The UK has reached a preliminary trade deal with South Korea to avoid disruption in case Britain leaves the EU without an agreement. Both countries have agreed in principle on a free trade agreement that will allow businesses to continue trading freely after Brexit, including in a no-deal scenario. The move comes at a time when ministers attempt to secure post-Brexit deals to retain trading rights on preferential terms with countries the UK already benefits from an agreement with under EU membership.
Liam Fox's international trade department has signed continuity deals with nations accounting for about 63 per cent of trade covered by EU deals, including Switzerland, Chile, and the Faroe Isles, up from 28 per cent three months ago. Critics, however, warn that the deals may not cover as much trade as existing arrangements and are incomplete.
The Department for International Trade said the agreement would allow UK firms to continue trading on preferential terms with the Asian nation. In 2018, 99 per cent of British exports to South Korea were eligible to be exported tariff free.
Fox signed the joint statement in Seoul on Monday with South Korean trade minister, Yoo Myung-hee. In a statement, Fox said, “The value of trade between the UK and Korea has more than doubled since the EU-Korea agreement was applied in 2011. Providing continuity in our trading relationship will allow businesses in the UK and Korea to keep trading without any additional barriers, which will help us further increase trade in the years ahead. As we face growing global economic headwinds, our strong trading relationship will be crucial in driving economic growth and supporting jobs throughout the UK and Korea.”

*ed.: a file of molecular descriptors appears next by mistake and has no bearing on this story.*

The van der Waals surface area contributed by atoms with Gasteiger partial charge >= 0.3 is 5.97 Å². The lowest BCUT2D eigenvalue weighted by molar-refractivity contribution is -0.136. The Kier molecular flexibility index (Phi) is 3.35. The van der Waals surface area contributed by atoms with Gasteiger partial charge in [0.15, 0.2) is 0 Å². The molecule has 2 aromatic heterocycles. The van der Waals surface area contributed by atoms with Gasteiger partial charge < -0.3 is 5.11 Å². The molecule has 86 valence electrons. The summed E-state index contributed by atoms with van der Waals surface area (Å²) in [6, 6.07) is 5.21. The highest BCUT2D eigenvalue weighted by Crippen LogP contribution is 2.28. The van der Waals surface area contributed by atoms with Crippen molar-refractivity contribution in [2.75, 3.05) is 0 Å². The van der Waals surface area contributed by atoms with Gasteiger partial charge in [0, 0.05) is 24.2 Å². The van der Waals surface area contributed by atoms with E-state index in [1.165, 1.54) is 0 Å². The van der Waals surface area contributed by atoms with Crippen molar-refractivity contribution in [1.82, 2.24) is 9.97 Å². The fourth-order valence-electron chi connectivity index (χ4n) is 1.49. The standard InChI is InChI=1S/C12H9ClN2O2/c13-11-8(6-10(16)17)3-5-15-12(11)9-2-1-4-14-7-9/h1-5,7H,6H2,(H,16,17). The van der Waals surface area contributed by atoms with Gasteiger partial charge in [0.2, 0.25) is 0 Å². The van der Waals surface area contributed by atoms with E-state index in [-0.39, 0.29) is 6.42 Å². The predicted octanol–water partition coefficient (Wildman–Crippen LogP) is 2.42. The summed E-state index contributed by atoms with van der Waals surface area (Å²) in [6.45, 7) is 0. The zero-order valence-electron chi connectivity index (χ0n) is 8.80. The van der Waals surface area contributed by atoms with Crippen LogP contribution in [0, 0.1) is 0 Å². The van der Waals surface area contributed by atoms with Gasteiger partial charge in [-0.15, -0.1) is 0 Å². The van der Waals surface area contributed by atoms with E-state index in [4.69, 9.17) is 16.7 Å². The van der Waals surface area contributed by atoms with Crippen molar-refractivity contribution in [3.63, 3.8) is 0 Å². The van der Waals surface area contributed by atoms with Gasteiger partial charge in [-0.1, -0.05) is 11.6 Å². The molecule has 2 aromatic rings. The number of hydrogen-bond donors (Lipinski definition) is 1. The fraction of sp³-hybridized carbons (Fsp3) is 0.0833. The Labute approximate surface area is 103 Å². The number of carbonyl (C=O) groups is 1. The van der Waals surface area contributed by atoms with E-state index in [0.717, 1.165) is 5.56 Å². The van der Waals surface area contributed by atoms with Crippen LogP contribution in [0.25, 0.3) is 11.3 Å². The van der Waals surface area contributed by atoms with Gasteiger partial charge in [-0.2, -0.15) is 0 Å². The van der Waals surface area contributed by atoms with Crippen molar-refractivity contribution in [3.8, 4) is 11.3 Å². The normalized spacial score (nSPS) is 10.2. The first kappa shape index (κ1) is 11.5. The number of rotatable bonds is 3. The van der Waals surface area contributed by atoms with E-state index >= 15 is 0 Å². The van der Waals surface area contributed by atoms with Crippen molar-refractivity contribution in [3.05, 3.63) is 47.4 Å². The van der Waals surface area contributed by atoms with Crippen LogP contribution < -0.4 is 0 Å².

Trade between both countries was worth £14.6bn last year and has increased by an average of 12 per cent a year since the EU signed a free trade agreement with South Korea in 2011. UK exports to South Korea have increased by an average of 18 per cent a year since 2011. British cars are particularly in demand, with exports up by a third to £943m in 2018.
Businesses including the drinks company Diageo and the law firm Clifford Chance welcomed the agreement, as did the Scotch Whisky Association. The latter said South Korea was an important market for Scotch whisky, worth £70m in shipments last year.
Fox tweeted, “This means that whatever happens with Brexit, there will be total continuity in trade between our two countries and the basis for an ambitious future free trade agreement when we leave the EU.”